NEW YORK (Reuters) - Oil futures turned mixed in late trading on Wednesday after leaping to three-month highs on U.S. government data showing a sharp drawdown in domestic crude stockpiles last week and amid worries about lower North Sea oil production.
Trading was choppy and the pace accelerated late in the session, with U.S. crude closing lower for the first time in four sessions. After turning negative late, Brent crude recovered and posted small gain for the day.
Hopes for more monetary stimulus from the U.S. Federal Reserve to help keep economic growth from stalling kept U.S. crude's losses in check.
Expectations that the European Central Bank would act soon to help debt-strapped members of the euro zone helped Brent crude from falling to negative territory at the close.
In London, Brent crude futures for September delivery settled at $112.14 a barrel, edging up 14 cents. In the morning, it shot up to an intraday high of $113.27 a barrel, the highest since May 8, after the EIA data.
U.S. September crude closed at $93.35, down 32 cents. It hit a session high of $94.72, the highest since May 15.
"Despite the big drawdown in crude stocks, U.S. inventories are still above their five-year average," said Gene McGillian, analyst at Tradition Energy in Stamford, Connecticut.
U.S. crude oil stocks fell 3.7 million barrels to 369.9 million in the week to August 3, the Energy Information Administration (EIA) said, well above the forecast in a Reuters poll for a 300,000-barrels drawdown.
The drawdown was smaller than the 5.4 million barrels reported by industry group American Petroleum Institute on Tuesday. Still, it reinforced a market view of tightening supplies in the world's biggest oil consumer.
EIA data showed U.S. crude stockpiles have fallen in eight of the past 10 weeks since May 25, when they reached their highest level in nearly 22 years.
The late surge in trading pulled up volumes, with Brent up 5 percent against its 30-day average and U.S. crude up 7 percent, from its 3o-day average, according to Reuters data.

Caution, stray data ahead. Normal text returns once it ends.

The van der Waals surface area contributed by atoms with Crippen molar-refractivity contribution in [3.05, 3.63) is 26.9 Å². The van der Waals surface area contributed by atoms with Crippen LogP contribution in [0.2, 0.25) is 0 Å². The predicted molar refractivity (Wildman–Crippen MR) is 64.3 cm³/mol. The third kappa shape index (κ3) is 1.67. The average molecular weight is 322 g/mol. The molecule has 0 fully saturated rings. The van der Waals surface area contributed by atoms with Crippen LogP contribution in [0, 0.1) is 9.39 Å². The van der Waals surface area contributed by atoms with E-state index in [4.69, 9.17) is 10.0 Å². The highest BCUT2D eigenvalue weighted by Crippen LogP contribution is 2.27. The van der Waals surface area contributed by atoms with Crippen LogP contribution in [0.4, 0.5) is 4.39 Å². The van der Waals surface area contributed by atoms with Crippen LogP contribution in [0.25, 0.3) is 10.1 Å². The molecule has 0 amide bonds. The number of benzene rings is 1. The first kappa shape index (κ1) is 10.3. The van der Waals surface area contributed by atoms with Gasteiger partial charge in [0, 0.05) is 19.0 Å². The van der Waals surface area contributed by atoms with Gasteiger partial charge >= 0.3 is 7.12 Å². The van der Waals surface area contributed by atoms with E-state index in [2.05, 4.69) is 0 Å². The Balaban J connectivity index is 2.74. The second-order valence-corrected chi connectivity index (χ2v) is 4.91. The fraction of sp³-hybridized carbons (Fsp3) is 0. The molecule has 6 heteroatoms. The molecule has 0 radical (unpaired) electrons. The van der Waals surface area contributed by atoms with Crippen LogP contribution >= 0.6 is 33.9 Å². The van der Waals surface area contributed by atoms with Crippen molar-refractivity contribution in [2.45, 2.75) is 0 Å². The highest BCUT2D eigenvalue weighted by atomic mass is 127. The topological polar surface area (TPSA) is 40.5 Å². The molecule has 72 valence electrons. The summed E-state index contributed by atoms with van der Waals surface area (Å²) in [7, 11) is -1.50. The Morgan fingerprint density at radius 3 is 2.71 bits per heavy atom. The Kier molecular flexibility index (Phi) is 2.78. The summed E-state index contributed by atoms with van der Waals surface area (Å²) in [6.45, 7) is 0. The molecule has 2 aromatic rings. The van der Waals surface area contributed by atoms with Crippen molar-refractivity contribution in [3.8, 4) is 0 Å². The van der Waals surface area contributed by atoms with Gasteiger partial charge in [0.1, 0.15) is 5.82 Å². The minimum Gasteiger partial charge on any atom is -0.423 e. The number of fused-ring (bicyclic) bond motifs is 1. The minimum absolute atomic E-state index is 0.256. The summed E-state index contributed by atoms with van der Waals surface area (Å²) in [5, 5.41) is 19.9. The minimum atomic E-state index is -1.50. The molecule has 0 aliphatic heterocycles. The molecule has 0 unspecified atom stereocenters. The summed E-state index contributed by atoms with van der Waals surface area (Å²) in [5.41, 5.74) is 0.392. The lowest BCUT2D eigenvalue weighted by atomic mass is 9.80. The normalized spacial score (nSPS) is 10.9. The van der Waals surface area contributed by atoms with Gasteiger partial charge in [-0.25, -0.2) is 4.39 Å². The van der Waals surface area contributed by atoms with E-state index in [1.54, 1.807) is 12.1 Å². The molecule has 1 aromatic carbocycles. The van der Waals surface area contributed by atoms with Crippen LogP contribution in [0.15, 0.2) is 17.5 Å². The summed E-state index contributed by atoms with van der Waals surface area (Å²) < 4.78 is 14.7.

Brent's premium against U.S. crude rose to $18.79, after closing at $18.33 on Tuesday.
"Today's larger-than-expected draws across the board have initially added to a complex already gaining strength, leading to new highs in the process," said Jay Levine, a broker at Enerjay Llc in Portland, Maine.
Brent has risen about 25 percent and U.S. crude 21 percent since the end of June, partly on expectations the world's largest economies would take more measures to stimulate growth.
Some signs of oversold or near oversold conditions after the extended price run-up had led some investors to trim their long positions, analysts said.
Brent has found support from news of a major round of maintenance in the North Sea over the next two months, which will cut to a record low production of the four grades of crude that underpin the benchmark contract.
The four grades -- Brent, Forties, Oseberg and Ekofisk -- were scheduled to pump 720,000 barrels per day in September, down more than 50,000 bpd from the August level, due to oilfield maintenance and natural aging declines.
The sharp cut in production from Britain's Buzzard oil field feeding the key Forties stream, which usually sets the price of the North Sea benchmark, could leave Brent open to a "Super Squeeze," said Swiss energy market analyst Olivier Jakob.
"We do not want to be short (of) the Brent front spreads until the end of the Buzzard maintenance, as the risk is just too great to see Brent being squeezed," Jakob said.
The price spread between the September and October Brent contracts widened to $1.60, up from a backwardation of $1 last week, pointing to strong prompt demand.
Backwardation occurs when the nearest month contracts have a higher price than succeeding months.
The big drawdown in U.S. crude was led by a nearly 2.9- million-barrel drop in Midwest stocks that followed the shutdown of Enbridge Inc's (ENB.TO) 318,000 barrel per day Canadian Line 14 crude pipeline to the Chicago area.
EIA data showed imports of crude to the Midwest dropped 65,000 bpd last week, while supplies of Canadian crude to the United States fell 158,000 bpd in the same period.
Also supportive for crude futures was the shutdown of Chevron Corp's (CVX.N) Richmond, California, refinery due to an hours-long fire at its crude unit on Tuesday.
Traders were also weighing forecasts that Hurricane Ernesto, downgraded to a tropical storm on Wednesday, was headed toward the Gulf of Mexico, where Mexico's main oil operations are located.
Additional reporting by Robert Gibbons and Eileen Houlihan in New York, Christopher Johnson in London,; Florence Tan in Singapore; Editing by David Gregorio and Marguerita Choy